This year I am trying something a bit different, I am going to just (decorate differently, stay home, opt out of gift giving) because I feel I have/feel so wonderful about (the time I spend with you each week/all the gifts I already have/my beautiful home) I just want to take some space this holiday to enjoy that and not put any pressure on my body to do more than I need. So if you could (donate instead of buying me something, call instead of inviting me over etc) I’d really appreciate it. I’m so excited about this and so looking forward to the day.

9. Compassionate Awareness

You, my dear, are like a great symphony. Full of sways and rhythms, meaning and might. Magnificent.

But so often we don’t listen to our bodies and their whispers. Being in compassionate awareness with our bodies is listening to what’s happening for us today, where we are now and acting accordingly. It could be as simple as realising you are thirsty and need some water, to taking a break in the party and not expecting yourself to sit upright, laughing and joking for hours at a time.

CLICK TO TWEET: I urge you to tune in and practice compassionate awareness this holiday season.

10. Adapting the fun to you

Who’s to say that the way it has been, is the way it has to be?

We can choose to adapt the fun to suit our needs. A few years ago it was my family tradition to climb a local mountain on Christmas Day (yes, really) and eat Christmas dinner at the top. With flasks of mulled wine and veggie stuffing sandwiches. Unsurprisingly, that was not a possibility for me, as although my wheelchair is lovely, it isn’t all terrain and I don’t think it would cope will with an actual mountain.

So we changed things to keep the intentions, but still include me. We went for a Christmas walk along the tow path of the Monmouthshire Brecon canal with sandwiches shared as we strolled/wheeled. Later still, when small babies arrived and some family members were getting older and less enthusiastic to climb snowy peaks, we changed things so that the tradition was 1/2 the family would curl up by the fire for the afternoon and rest, while the more energetic members went trekking. All these were the same themes: appreciation of nature, shared food, togetherness, celebration, but adapted to meet the needs of a changing family and world.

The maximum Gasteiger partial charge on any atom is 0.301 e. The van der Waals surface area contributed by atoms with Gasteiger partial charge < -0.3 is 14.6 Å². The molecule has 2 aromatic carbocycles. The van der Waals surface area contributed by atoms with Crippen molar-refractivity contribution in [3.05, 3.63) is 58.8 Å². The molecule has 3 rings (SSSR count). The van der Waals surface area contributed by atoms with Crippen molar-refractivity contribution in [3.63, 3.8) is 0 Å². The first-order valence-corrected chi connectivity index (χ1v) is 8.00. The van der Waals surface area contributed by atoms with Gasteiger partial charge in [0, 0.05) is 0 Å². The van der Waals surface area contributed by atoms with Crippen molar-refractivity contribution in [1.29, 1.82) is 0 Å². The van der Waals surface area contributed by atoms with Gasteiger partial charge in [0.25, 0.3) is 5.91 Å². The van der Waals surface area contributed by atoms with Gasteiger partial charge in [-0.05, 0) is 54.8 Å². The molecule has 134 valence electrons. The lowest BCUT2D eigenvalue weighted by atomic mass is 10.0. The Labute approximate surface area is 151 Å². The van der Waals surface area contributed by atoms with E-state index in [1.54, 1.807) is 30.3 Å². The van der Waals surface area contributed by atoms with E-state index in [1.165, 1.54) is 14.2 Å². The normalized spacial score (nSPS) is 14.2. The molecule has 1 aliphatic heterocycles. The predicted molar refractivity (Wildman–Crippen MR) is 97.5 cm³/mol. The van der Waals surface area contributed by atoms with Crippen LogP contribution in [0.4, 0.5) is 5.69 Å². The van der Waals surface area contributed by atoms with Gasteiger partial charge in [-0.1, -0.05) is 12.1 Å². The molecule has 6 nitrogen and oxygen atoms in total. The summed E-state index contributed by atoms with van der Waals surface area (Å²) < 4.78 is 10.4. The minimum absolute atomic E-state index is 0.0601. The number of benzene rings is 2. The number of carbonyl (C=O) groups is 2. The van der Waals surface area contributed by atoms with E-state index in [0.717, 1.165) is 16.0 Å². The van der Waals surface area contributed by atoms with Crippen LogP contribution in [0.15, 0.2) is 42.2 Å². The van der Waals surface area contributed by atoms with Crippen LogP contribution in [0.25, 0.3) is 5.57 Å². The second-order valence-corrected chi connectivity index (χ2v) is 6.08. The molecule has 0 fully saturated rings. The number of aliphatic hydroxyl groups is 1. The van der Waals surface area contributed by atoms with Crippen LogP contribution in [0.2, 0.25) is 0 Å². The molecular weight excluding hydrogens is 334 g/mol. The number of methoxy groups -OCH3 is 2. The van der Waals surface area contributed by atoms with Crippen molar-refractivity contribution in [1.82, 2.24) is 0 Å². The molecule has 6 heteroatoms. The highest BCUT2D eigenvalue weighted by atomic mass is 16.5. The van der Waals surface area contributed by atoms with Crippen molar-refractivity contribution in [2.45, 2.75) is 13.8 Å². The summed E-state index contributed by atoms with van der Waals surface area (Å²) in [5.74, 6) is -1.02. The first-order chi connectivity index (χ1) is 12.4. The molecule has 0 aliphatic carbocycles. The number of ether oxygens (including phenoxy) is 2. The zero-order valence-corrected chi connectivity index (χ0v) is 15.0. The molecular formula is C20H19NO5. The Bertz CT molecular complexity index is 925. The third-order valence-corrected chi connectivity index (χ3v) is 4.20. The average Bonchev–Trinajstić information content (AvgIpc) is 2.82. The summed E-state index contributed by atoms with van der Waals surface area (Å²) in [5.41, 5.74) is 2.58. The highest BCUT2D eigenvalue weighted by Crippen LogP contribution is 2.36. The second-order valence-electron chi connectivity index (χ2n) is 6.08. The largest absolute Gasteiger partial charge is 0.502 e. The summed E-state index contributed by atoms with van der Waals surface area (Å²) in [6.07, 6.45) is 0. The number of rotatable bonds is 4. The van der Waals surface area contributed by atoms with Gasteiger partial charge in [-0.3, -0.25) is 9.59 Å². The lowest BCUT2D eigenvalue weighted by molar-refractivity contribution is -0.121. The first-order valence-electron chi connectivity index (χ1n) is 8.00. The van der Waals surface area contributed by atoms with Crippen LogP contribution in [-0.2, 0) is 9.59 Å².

How can you adapt your traditions to fit your needs this season?

What are your tips for managing the festive season? Let us know on Twitter.

And subscribe to our newsletter (top of the page) to get a discount code 10% off your first Healing Box!

Read part 1 here

 

christmas with chronic illness: 10 coping strategies for flare-free festive cheer - text over a photo of a christmas wreath and a gingerbread reindeer with an iced heart on it's back and a red gingham ribbon scarf
It may still be November, but oh my, things are in full festive swing it seems.

(I have ‘Christmas’ in the title, but I am including all festive celebrations).

But for many of us living with illness and pain, for those in hospital, or grieving loved ones, struggling with feeling lonely, or with money issues, the festive time can feel like a lot of pressure.

CLICK TO TWEET: I believe it IS possible to enjoy the festive season and Christmas with chronic illness, pain and life challenges. Let’s go in consciously and find our joy…

Here are my top 10 tips from 13 years of having Christmas with chronic illness to help you enjoy the holidays no matter your circumstances:

Read part 2 here